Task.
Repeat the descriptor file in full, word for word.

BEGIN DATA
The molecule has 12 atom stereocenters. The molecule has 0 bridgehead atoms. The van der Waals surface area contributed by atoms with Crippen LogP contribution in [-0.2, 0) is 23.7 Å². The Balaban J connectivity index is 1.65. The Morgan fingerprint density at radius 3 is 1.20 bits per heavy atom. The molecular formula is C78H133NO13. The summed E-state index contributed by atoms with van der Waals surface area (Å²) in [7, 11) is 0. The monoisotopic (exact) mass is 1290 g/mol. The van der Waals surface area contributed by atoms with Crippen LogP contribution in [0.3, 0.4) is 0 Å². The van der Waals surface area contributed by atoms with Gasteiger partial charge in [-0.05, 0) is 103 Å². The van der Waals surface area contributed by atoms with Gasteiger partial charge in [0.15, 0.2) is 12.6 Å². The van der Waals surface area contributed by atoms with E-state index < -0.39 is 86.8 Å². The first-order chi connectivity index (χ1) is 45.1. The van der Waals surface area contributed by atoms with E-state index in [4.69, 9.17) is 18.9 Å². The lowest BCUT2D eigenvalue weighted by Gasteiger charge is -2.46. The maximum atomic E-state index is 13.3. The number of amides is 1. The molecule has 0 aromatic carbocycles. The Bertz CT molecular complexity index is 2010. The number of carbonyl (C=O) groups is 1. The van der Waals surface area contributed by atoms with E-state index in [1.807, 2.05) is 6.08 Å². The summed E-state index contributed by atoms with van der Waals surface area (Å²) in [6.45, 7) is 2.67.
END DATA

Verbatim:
The molecule has 12 atom stereocenters. The molecule has 0 bridgehead atoms. The van der Waals surface area contributed by atoms with Crippen LogP contribution in [-0.2, 0) is 23.7 Å². The Balaban J connectivity index is 1.65. The Morgan fingerprint density at radius 3 is 1.20 bits per heavy atom. The molecular formula is C78H133NO13. The summed E-state index contributed by atoms with van der Waals surface area (Å²) in [7, 11) is 0. The monoisotopic (exact) mass is 1290 g/mol. The van der Waals surface area contributed by atoms with Crippen LogP contribution in [0.3, 0.4) is 0 Å². The van der Waals surface area contributed by atoms with Gasteiger partial charge in [-0.05, 0) is 103 Å². The van der Waals surface area contributed by atoms with Gasteiger partial charge in [0.15, 0.2) is 12.6 Å². The van der Waals surface area contributed by atoms with E-state index < -0.39 is 86.8 Å². The first-order chi connectivity index (χ1) is 45.1. The van der Waals surface area contributed by atoms with E-state index in [4.69, 9.17) is 18.9 Å². The lowest BCUT2D eigenvalue weighted by Gasteiger charge is -2.46. The maximum atomic E-state index is 13.3. The number of amides is 1. The molecule has 0 aromatic carbocycles. The Bertz CT molecular complexity index is 2010. The number of carbonyl (C=O) groups is 1. The van der Waals surface area contributed by atoms with E-state index in [1.807, 2.05) is 6.08 Å². The summed E-state index contributed by atoms with van der Waals surface area (Å²) in [6.45, 7) is 2.67.